Cast: Akshay Kumar, Bhumi Pednekar, Anupam Kher
Director: Shree Narayan Singh
IMBd ratings – 8.4
It’s fitting that Akshay Kumar has greenlit and played the lead in this film, which is more a primer of How To Break Social Taboos and Make Toilets rather than a powerful social drama. The moment a film succumbs to being the carrier of a Message as opposed to a message, it becomes burdened.
Akshay has been playing the nationalist hero in his last few films, filling in the space that Manoj Kumar had left vacant. And he’s done a good job with it: there’s something in the way he comes at being earnest that you want to believe
Kumar and Pednekar have a chemistry that’s visible in songs, even in the weirdly worded ‘Has mat pagli pyaar ho jayega’. Kumar, of course, is the backbone of Toilet Ek Prem Katha, but Pednekar is no less a contributor to this story.
This kind of film, where the s**t literally hits the fan, where you can see real turd droppings, and the dialogue is filled with such ‘sanskaari-sarkaari’ words like ‘soch’, ‘shauchalaya’ and ‘sandaas’, needs a light touch. You need the ‘khadi boli’ of Mathura, where the film is set, spoken with a great deal more authenticity. And above all, if you are going to give me a feisty heroine who is happy to throw off her ‘ghoonghat’, and rail against patriarchy, you should not make her touch anyone’s feet. If you are making a film that hoists a flag for a strong feminist ideal, then don’t waver, and confuse it with stuffing the film with too many issues.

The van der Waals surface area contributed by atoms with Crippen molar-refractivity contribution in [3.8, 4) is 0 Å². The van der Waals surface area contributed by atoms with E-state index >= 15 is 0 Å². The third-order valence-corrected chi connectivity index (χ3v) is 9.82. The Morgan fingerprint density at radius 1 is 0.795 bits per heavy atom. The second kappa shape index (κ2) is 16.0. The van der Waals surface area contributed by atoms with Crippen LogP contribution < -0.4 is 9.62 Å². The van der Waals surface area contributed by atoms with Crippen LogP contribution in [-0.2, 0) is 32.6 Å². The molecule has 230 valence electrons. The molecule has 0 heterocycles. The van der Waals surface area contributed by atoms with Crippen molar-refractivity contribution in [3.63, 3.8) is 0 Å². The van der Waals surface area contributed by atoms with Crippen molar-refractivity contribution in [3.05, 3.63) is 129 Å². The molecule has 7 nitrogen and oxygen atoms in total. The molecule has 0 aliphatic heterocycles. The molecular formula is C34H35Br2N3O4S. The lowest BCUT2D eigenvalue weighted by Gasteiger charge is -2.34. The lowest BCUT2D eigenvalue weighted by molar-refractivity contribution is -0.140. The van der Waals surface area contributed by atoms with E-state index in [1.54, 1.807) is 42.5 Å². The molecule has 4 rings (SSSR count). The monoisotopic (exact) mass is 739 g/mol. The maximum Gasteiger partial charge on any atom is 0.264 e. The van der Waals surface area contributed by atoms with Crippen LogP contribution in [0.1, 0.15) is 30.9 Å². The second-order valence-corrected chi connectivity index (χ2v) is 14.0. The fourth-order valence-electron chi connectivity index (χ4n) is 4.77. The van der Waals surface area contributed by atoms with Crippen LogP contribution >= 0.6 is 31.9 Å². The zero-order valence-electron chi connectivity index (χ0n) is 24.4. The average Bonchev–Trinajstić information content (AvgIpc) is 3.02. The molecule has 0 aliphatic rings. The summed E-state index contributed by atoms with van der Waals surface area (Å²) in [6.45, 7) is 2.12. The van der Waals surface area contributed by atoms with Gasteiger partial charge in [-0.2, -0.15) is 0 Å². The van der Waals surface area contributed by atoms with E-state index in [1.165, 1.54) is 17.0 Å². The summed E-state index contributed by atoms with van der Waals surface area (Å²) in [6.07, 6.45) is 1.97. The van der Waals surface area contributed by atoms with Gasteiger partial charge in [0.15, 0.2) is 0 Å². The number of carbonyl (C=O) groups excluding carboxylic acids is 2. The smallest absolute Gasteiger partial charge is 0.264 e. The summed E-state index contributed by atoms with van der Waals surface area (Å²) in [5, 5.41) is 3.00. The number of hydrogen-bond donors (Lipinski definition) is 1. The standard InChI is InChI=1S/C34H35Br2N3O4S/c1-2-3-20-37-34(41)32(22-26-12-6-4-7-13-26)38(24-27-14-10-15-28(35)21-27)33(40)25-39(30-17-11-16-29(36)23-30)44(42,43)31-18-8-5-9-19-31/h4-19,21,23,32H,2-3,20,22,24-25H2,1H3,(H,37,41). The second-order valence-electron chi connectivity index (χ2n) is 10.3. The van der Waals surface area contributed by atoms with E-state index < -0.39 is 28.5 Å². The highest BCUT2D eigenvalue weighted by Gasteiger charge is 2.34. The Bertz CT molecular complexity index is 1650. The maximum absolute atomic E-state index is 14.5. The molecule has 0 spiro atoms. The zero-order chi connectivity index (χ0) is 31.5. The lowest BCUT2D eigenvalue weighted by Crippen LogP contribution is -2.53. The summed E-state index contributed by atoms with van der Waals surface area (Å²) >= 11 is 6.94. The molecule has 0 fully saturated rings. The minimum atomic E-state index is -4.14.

Otherwise, you dilute and confuse things, especially because your lead actors have stayed the smelly course.